Funny how things shift! I’m gradually learning about fear and one of the things I have gathered over time (and was sternly reminded of here) is that when my body feels good and strong and fit I can surprise myself and be pretty bold. On the flip side, if I am tired, run down or just having a not so good day and don’t move well or trust my muscles to fire when instructed, I turn into to a scared little mouse. Seems obvious right?! Well, I felt like I was learning it for the first time on my second time up Serpentine. I hesitated, said, “take” all over the place and generally went up the route just to have a good old wobble. So much for going back to finish it off! I left it for the day, unsure which experience had been a true reflection of what was possible, the first day fearless Mina or the second day puddle-like version.

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Selfie at Serpentine belay ledge.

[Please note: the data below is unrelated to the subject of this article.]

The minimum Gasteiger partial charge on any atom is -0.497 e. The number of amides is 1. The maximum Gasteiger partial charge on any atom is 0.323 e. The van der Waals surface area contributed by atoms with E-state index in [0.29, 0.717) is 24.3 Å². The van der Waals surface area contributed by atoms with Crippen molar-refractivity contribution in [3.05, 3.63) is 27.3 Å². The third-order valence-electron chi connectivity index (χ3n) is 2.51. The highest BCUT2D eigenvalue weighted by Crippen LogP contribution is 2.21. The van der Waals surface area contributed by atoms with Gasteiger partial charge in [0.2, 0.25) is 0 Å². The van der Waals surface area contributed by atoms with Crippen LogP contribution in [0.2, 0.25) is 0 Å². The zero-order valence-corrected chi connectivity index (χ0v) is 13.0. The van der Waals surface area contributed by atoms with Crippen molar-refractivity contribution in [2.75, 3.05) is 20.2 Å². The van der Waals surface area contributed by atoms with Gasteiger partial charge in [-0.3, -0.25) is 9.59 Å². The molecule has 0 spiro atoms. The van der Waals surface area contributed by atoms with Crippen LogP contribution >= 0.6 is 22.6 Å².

After that I stalled going back to the route, I put it off a bit until I woke up feeling fresh and psyched to take it on. We went back and first go I managed to get through to the headwall only to mess up a sequence and pump out. I was ecstatic, my fearless self was back and even if I didn’t do it that day, I knew I had it in me. After a decent rest, at the end of the day I redpointed the route. It was perfect in some ways, the golden evening light on the headwall as I climbed and the sun began to set. I’d like to day I climbed it gracefully and flawlessly, and perhaps some sections I did, but the very last section gave me some jip. I messed up the foot moves and, with the top of the wall a single hand move away, I was forced to reverse some moves! I thought I’d blown it, but thanks to Barrows and his boring aerocap, I recovered and made it to the top. A spicy finish to a fantastic route, I sat on top and looked at the view. An amazing moment. Then I heard a tiny voice from below: “Well done!…..ummmmm my legs are numb, can you come down??”. Massive thanks to David for belaying me, a hanging belay is not a boulderer’s first choice for a rest day I’m sure! Pizza and beer were quick to fix that, I know how to handle these things.